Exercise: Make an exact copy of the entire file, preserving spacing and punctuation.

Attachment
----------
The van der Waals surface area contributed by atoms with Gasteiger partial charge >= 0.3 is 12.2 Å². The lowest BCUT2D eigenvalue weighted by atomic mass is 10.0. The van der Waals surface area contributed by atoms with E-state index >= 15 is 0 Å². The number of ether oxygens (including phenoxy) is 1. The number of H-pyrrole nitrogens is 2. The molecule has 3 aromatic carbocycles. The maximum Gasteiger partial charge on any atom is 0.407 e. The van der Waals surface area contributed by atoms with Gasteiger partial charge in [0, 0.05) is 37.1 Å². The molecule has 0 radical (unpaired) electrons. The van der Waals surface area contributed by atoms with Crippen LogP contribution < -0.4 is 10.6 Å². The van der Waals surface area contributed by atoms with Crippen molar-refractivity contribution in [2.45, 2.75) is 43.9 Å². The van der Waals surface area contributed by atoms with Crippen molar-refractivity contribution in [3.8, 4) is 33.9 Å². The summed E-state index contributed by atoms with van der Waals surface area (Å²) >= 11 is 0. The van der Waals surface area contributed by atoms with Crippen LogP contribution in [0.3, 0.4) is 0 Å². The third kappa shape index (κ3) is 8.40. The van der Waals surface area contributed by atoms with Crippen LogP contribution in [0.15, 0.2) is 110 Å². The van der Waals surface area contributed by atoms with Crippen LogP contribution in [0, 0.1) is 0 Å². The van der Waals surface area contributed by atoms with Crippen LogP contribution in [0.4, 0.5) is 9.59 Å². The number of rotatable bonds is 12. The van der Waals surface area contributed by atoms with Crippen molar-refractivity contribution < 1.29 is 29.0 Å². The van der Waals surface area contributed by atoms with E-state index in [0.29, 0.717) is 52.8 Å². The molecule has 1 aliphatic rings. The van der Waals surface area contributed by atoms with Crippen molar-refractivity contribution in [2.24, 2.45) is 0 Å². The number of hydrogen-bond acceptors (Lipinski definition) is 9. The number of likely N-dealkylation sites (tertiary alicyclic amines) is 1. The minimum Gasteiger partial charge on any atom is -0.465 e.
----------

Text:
The van der Waals surface area contributed by atoms with Gasteiger partial charge >= 0.3 is 12.2 Å². The lowest BCUT2D eigenvalue weighted by atomic mass is 10.0. The van der Waals surface area contributed by atoms with E-state index >= 15 is 0 Å². The number of ether oxygens (including phenoxy) is 1. The number of H-pyrrole nitrogens is 2. The molecule has 3 aromatic carbocycles. The maximum Gasteiger partial charge on any atom is 0.407 e. The van der Waals surface area contributed by atoms with Gasteiger partial charge in [0, 0.05) is 37.1 Å². The molecule has 0 radical (unpaired) electrons. The van der Waals surface area contributed by atoms with Crippen LogP contribution < -0.4 is 10.6 Å². The van der Waals surface area contributed by atoms with Crippen molar-refractivity contribution in [2.45, 2.75) is 43.9 Å². The van der Waals surface area contributed by atoms with Crippen molar-refractivity contribution in [3.8, 4) is 33.9 Å². The summed E-state index contributed by atoms with van der Waals surface area (Å²) >= 11 is 0. The van der Waals surface area contributed by atoms with Crippen LogP contribution in [0.3, 0.4) is 0 Å². The third kappa shape index (κ3) is 8.40. The van der Waals surface area contributed by atoms with Crippen LogP contribution in [0.15, 0.2) is 110 Å². The van der Waals surface area contributed by atoms with Crippen LogP contribution in [0, 0.1) is 0 Å². The van der Waals surface area contributed by atoms with Crippen LogP contribution in [0.4, 0.5) is 9.59 Å². The number of rotatable bonds is 12. The van der Waals surface area contributed by atoms with Crippen molar-refractivity contribution < 1.29 is 29.0 Å². The van der Waals surface area contributed by atoms with E-state index in [0.29, 0.717) is 52.8 Å². The molecule has 1 aliphatic rings. The van der Waals surface area contributed by atoms with Crippen molar-refractivity contribution in [2.24, 2.45) is 0 Å². The number of hydrogen-bond acceptors (Lipinski definition) is 9. The number of likely N-dealkylation sites (tertiary alicyclic amines) is 1. The minimum Gasteiger partial charge on any atom is -0.465 e.